I want to generate an ECC key where the primary key is just for cert and has 3 subkeys for auth, sign, encrypt.

I've found 2 methods to generate it. But I want to use unattended key generation via

gpg —-batch —generate-key

Work method

Interacitve mode

In contrast to --generate-key the key is generated directly without the need to answer a bunch of prompts. Unless the option --yes is given, the key creation will be canceled if the given user id already exists in the keyring. -- 4.1.3 How to manage your keys

The following command works in interactive mode

gpg2 --expert --full-gen-key

Key info

sec   ed25519/0x5842AA66BB63DA36 2019-07-18 [C] [expires: 2020-07-17]
      Key fingerprint = FF1F E580 F6D3 453E BA88  DD98 5842 AA66 BB63 DA36
uid                   [ultimate] Name_test (Testing) <[email protected]>
ssb   ed25519/0x4F33E67F4B554A73 2019-07-18 [S] [expires: 2020-07-17]
ssb   cv25519/0xDE2253D7DAD20F1A 2019-07-18 [E] [expires: 2020-07-17]
ssb   ed25519/0x46A28F2FCC84A822 2019-07-18 [A] [expires: 2020-07-17]

Quick mode

According to

The following command works in quick mode

gpg --batch --passphrase '1Qaz@wSx' --quick-gen-key "Name_test (Testing) <[email protected]>" ed25519 cert 1y
fpr=$(gpg --list-options show-only-fpr-mbox --list-secret-keys | sed -r -n '$!d;s@^([^[:space:]]+).*@\1@g;p')

gpg --batch --pinentry-mode=loopback --passphrase '1Qaz@wSx' --quick-add-key $fpr ed25519 sign 1y
gpg --batch --pinentry-mode=loopback --passphrase '1Qaz@wSx' --quick-add-key $fpr ed25519 auth 1y
gpg --batch --pinentry-mode=loopback --passphrase '1Qaz@wSx' --quick-add-key $fpr cv25519 encrypt 1y

Key info

sec   ed25519/0xE8C6CF665ACABDB6 2019-07-18 [C] [expires: 2020-07-17]
      Key fingerprint = 03A9 E9BD CF6A BF7F 62B4  BBDA E8C6 CF66 5ACA BDB6
uid                   [ultimate] Name_test (Testing) <[email protected]>
ssb   ed25519/0xBA77943ABAE5F238 2019-07-18 [S] [expires: 2020-07-17]
ssb   ed25519/0x7272CF7C764BDB9E 2019-07-18 [A] [expires: 2020-07-17]
ssb   cv25519/0xB42F8319BA8D0CBE 2019-07-18 [E] [expires: 2020-07-17]

Unattended generation ?

I read How to batch generate ECC key, the config inside works.

Config contents

%echo Generating a OpenPGP key
Key-Type: eddsa
Key-Curve: Ed25519
Key-Usage: cert
Subkey-Type: ecdh
Subkey-Curve: Curve25519
Subkey-Usage: encrypt
Subkey-Type: eddsa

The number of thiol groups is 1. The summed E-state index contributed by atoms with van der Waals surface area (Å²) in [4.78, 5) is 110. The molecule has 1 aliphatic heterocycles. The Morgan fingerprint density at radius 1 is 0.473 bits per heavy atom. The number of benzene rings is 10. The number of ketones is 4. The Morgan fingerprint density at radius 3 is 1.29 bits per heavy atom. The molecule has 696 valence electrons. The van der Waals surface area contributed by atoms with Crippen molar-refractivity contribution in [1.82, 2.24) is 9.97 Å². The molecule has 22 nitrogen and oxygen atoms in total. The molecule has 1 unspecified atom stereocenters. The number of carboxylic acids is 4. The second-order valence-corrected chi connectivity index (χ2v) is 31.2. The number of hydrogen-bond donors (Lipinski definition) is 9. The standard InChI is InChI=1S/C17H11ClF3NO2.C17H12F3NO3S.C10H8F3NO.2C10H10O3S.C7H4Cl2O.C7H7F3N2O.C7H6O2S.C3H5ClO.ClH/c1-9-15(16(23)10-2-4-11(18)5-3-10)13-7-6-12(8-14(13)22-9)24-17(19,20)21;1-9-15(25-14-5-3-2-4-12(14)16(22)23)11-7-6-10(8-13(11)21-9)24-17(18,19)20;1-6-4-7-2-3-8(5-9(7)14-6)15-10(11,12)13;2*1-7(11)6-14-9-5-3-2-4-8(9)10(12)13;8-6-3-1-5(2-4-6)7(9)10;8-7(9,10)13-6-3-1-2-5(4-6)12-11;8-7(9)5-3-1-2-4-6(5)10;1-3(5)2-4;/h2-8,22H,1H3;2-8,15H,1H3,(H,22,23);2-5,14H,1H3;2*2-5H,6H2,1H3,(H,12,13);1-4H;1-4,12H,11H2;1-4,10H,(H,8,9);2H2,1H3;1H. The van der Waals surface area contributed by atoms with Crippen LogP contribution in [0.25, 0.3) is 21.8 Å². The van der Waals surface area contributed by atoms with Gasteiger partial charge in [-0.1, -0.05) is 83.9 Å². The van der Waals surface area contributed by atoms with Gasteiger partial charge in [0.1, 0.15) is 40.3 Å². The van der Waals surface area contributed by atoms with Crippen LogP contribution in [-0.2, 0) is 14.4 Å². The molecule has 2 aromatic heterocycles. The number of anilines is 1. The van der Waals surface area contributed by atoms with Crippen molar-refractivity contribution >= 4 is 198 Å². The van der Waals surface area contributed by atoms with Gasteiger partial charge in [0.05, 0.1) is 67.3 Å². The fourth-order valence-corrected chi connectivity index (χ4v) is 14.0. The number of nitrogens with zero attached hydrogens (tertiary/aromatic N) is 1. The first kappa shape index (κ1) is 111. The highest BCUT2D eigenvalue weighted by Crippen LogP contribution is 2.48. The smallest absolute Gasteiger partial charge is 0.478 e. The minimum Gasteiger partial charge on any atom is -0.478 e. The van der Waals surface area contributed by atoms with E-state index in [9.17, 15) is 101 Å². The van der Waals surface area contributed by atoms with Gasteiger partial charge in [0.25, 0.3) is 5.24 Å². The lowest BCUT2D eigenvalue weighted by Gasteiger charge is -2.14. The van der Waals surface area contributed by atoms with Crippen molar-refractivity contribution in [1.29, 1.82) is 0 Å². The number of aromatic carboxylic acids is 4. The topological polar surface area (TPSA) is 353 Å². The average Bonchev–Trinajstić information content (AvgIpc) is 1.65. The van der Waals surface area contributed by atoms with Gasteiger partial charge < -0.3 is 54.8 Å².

Subkey-Curve: Ed25519
Subkey-Usage: sign,auth
Passphrase: 1Qaz@wsX
Name-Real: Name_test
Name-Email: [email protected]
Name-Comment: Unattended Testing
Expire-Date: 0
%echo done

I get the error message

duplicate keyword

If I set Subkey-Usage: sign,auth,encrypt, it displays the error

specified Subkey-Usage not allowed for algo 18

This is because cv25519 for encrypt, ed25519 for cert, sign, auth.

If I just set

Subkey-Type: ecdh
Subkey-Curve: Curve25519
Subkey-Usage: encrypt

it works.

If I set

Subkey-Type: eddsa
Subkey-Curve: ed25519
Subkey-Usage: sign, auth

it also works, but sign, auth are listed in the same subkey.

How should I change the config file to make is work?

  • A typo in the command --expert should be --export.
    – Andy
    Feb 8, 2021 at 21:33

2 Answers 2


In the section above "Unattended generation" you list "Config contents" to batch generate a master key and then provide details for TWO sub-keys.

When the facility for batch file processing was added to GnuPG, the batch generation of a master key with only ONE sub-key was provided.


          "Currently only one subkey can be handled."

This is why you are getting the error message "duplicate keyword".

In order to add multiple subkeys to a key via a script, there is no builtin script support and you should take a look at the solutions provided at


There is also a further difficulty concerning ed25519. Creating an ed25519 key or sub-key for "encryption" is only possible with GnuPG v2.1.7 and an ed25519 supporting version of libgcrypt.


So unless you are using GnuPG v2.1.7 (with suitable libcrypt) trying to create an ed25519 key or subkey for encryption is going to fail with an error message.


After exploring this space quite a bit over the past week, it would seem that the real question is why do you not want to use --quick-gen-key as the official docs recommend? It might be worth taking a glance at this 2019 conversation where dkg reaffirms this recommendation.

Related, if you look at the serverfault question mentioned in another answer, you'll notice that the 2019 response shows this method using an ephemeral home directory, which should probably be advised with whatever you go with.

That all said, there are at least a couple of ways to proceed with the line you're following.

Mix in --quick-add-key

After generating the initial root key and subkey (either with encryption or signing capability), just add two addition subkeys with the missing functionality.

Passing input from STDIN via --command-fd 0

By enabling --command-fd 0 you can pipe or redirect whatever you'd like into GnuPG. Which means that you can run a full --edit-key and make scripted changes. It was a bit confusing getting started, and you'll find that while --status-fd 2 is useful for debugging, it isn't necessary.

You can see how I have adapted --command-fd 0 to allow for non-interactive passphrase changes in this stackoverflow answer.

Whatever method you go with, I think you'd probably benefit from this serverfault question about generating a gpg key without user interaction. The comments have some good tips about random number generation, as well as alternative formats for including the unattended block in shell scripts.

Good luck!

You must log in to answer this question.

Not the answer you're looking for? Browse other questions tagged .